Jean-Jacques Cornish

Protestors block highway with hijacked beer truck and escape with contents

South African demonstrators protesting against government’s failure to keep its electoral promises have hijacked a brewer’s truck and used it to blocked a highway south of the commercial capital Johannesburg.

Police fired rubber bullets to disperse protesters on the highway in the Meyerton area who made off with the beer on the truck.

Residents of the Sicelo informal settlement took their protest to the R59 highway which they blocked with burning tyres.

They then parked the hijacked truck across the road and made off with its contents and keys.

Police communications officer Mavela Masondo said they were doing everything possible to clear the highway which was closed during the morning rush hour.

The so-called service delivery protest is South African political parlance for demonstrations against government’s failure to distribute basic resources citizens depend on like water, electricity, sanitation infrastructure, land, and housing.

This has been a commitment  of successive African National Congress government since the onset of democracy 24 years ago.

The disruptive action flies in the face of President Cyril Ramaphosa’s promise at  various international fora – most lately the G7 in Canada – that South Africa is an excellent investment destination.

Service delivery protests traditionally increase in number and intensity as the winter cold bites in unheated informal settlements.

With elections less than a year away, the ANC, is being careful to use minimum force to contain the demonstrations.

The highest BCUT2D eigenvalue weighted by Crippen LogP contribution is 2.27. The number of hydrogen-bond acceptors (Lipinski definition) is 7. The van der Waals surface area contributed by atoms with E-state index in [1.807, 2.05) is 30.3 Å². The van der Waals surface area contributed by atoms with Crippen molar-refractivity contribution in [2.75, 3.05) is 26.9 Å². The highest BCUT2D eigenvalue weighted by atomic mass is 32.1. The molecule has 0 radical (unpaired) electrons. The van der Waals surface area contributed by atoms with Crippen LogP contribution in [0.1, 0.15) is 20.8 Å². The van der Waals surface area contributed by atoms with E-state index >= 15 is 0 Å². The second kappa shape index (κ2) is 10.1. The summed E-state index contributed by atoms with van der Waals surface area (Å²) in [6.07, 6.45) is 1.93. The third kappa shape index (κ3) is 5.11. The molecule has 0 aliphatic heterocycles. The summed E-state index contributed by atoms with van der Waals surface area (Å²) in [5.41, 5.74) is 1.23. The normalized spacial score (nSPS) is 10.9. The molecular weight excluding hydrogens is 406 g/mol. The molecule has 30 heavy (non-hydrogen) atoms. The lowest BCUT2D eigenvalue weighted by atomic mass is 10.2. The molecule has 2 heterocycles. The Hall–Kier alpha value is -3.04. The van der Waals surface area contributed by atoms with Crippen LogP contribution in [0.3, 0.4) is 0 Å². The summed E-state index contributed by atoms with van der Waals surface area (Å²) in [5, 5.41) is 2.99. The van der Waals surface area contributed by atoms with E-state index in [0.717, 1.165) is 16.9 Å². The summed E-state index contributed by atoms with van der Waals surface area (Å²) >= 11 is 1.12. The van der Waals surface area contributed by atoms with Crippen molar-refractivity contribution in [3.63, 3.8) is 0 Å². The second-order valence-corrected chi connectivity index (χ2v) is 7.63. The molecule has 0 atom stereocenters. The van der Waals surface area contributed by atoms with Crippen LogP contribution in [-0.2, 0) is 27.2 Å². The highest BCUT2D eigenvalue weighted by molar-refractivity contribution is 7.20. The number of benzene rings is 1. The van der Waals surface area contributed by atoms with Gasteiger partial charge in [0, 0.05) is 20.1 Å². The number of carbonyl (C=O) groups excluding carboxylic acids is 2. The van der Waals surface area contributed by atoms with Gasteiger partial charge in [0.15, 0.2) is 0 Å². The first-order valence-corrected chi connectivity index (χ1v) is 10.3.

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Jean-Jacques Cornish is a journalist and broadcaster who has been involved in the media all his adult life.

Starting as a reporter on his hometown newspaper, he moved briefly to then Rhodesia before returning to South Africa to become a parliamentary correspondent with the South African Press Association. He was sent to London as Sapa’s London editor and also served as special correspondent to the United Nations. He joined the then Argus group in London as political correspondent.

Returning to South Africa after 12 years abroad, he was assistant editor on the Pretoria News for a decade before becoming editor of the Star and SA Times for five years.

Since 1999 he’s been an independent journalist writing and broadcasting – mainly about Africa – for Talk Radio 702 and 567 Cape
Talk, Radio France International, PressTV, Radio Live New Zealand, Business Day, Mail & Guardian, the BBC, Agence France Press,
Business in Africa, Leadership, India Today, the South African Institute for International Affairs and the Institute for Security Studies.

He has hosted current affairs talk shows on Talk Radio 702 and 567 Cape Talk. He appears as an African affairs pundit on SABC Africa and CNBC Africa.
He lectured in contemporary studies to journalism students at the Tshwane University of Technology and the University of Pretoria.

He speaks on African affairs to corporate and other audiences.
He has been officially invited as a journalist to more than 30 countries. He was the winner of the 2007 SADC award for radio journalism.

He’s been a member of the EISA team observing elections in Somaliland, Democratic Republic of Congo, Madagascar, Zimbabwe, Egypt and Tunsiai.

In October 2009 he headed a group of 39 African journalists to the 60th anniversary celebrations of the Peoples’ Republic of China.

In January 2010 he joined a rescue and paramedical team to earthquake struck Haiti.

He is immediate past president of the Alliance Francaise of Pretoria.

Jean-Jacques is a director of Giant Media. The company was given access to Nelson Mandela in his retirement years until 2009.
He is co-producer of the hour-long documentary Mandela at 90 that was broadcast on BBC in January 2009.